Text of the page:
(By the way, do you mean "I have a whole website that I am required to change so it works in FF as well as IE" ???) yes
It is everything in general all the pages are all left aligned in FF and in IE they are centered.
What i mean by this all the content in the page is either top left aligned or middle left aligned with ALL content no matter what it is when it is presented in FF but in IE it is middle middle (middle of the page vertically and horizontally - thats how I want all my pages in FF to be done).
I am using CSS and I would like a solution prefably just using a few simple css commands.
I have been searching the internet and they say to but 3 css tags within each other, I really do not plan on doing this as its alot of extra code for nothing.
You have little choice.
Vertical alignment isn't really something that can be easily done.
If the pages are 'tall' or 'long' (ie. they won't fit in the viewport and you have to scroll), then you could apply padding or margin to an outer container.
If the pages area fixed height (say 400px or someting), then it can be done... usually by trickery (suchas positioning it down by 50%, then pulling it up by 25%)... but this can get a little out of shape in some browsers (some don't like negative margins, others don't like applying padding/margins to the bottom if certain styles are applied etc.).
Can you supply a URL?
(If you don't want to list your real one, pop over to tinyurl.com and get a 'fake' one for the time being ;))
Its not that im worried its that i dont have one, its on localhost apache :P (nice link though)
I have searched the internet and this seems to be a problem always cropping up.
Because the website was working fine but now that I also need to make it FF compliant its being a real pain. I googled and the usually scenario is "my table is centered in IE but in FF it is left aligned".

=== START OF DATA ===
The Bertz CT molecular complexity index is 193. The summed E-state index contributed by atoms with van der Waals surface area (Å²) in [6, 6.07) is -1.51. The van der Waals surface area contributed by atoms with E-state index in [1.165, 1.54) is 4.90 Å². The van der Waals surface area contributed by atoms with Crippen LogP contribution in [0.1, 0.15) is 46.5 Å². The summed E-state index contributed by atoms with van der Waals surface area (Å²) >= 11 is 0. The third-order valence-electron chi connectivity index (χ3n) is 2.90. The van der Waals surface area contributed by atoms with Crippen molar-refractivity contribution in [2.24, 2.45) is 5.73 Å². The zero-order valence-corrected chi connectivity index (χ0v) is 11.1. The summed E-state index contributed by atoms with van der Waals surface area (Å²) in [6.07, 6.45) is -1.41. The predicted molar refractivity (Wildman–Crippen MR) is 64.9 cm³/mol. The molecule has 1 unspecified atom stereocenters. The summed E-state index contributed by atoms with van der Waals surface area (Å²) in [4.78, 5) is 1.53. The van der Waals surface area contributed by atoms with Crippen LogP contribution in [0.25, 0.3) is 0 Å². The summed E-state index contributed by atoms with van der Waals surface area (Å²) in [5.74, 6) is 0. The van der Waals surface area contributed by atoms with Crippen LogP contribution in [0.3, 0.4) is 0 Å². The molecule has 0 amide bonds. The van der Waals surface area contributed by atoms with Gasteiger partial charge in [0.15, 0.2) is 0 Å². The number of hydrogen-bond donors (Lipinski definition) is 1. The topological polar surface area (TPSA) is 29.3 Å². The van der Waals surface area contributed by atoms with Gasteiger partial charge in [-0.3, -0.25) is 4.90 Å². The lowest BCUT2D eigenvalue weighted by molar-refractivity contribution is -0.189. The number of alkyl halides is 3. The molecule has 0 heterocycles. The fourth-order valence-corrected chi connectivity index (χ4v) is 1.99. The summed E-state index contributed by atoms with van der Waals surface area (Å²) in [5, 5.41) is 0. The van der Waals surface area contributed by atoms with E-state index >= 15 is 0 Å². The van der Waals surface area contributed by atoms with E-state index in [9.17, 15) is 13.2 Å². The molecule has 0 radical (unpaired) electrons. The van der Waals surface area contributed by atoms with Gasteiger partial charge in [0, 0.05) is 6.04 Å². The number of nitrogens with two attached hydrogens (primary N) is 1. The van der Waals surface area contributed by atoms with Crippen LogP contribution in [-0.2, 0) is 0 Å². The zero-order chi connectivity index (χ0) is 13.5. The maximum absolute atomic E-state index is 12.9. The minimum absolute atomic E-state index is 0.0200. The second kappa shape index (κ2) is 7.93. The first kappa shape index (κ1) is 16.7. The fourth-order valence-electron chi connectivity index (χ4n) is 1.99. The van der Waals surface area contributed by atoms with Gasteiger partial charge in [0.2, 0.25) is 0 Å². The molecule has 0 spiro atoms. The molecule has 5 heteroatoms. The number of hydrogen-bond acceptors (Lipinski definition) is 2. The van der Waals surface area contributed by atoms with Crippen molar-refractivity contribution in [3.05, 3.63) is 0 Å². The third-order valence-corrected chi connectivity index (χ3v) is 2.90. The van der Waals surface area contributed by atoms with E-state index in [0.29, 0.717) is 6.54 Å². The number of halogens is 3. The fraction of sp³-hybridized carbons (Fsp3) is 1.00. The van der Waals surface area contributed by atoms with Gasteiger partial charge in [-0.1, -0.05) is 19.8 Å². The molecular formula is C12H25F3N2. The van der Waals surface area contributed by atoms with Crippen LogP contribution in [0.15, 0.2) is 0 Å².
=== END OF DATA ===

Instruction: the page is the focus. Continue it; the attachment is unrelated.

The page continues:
Well can you tell me your best suggestion on what to do (to get my table centered vertically/horzontially)?
If you have a common style sheet that's used throughout the site, it's not hard to center your pages. Absolute position the body. Add the following attributes to the body:
You'll have to play around with the left amount until things look like you want them to. I used a percentage instead of a fixed amount because of the wide variety of monitor resolutions used these days. The top is optional but, you may find that you'd like a little more or less space from the top than what the browser gives by default.
Hope this helps.
- The viewport height is not normally something the page rendering engine takes into account. It is expected to place things against the top, and then add them on downward until it runs out of material. The emphasis is in fitting things to the page horizontally. If it won't fit, the page expands downward.
- Vertical centering is not generally provided, because of the above, and because different computers have different screen resolutions.
- It is almost impossible to make something exactly fit a page in all browsers, screen resolutions, font size settings, opened window sizes, and browser defaults.
- You can define styles for the td and th tags setting the text-align and vertical-align styles to what you want. This overrides the browser defaults.
- To keep stuff from rendering different between IE and FF, do not put size styles (height and width) and nonzero surrounding styles (margin, border, and padding) in the same tags or styles. IE and FF render them in the opposite nesting order. Use two nested tag pairs to specify the order they will be applied.
I suggest that you center things horizontally, and let the vertical parts end up where they do. Busting your buttons over trying to center stuff on the page vertically in all browsers and window sizes is a waste of time.
to center both horizontally and vertically. When the window changes size, the content adjusts to remain centered. It works in IE and FF :icon_smile:, but not sure if this is the way you would go about properly aligning multiple-celled tables though...
Horizontal centering is easy, if you don't have size styles (height, width) and nonzero surrounding styles (margin, border, padding) applied to the same tag. Nest two tags if you need both.
The Internet is not designed for vertical centering. Web pages are designed to expand downward when they need more room. Add in different screen resolutions and window sizes (The browser might be restored down - and don't forget Web TV's 320x192 pixel screen), and the impossibility of vertical centering is quite evident.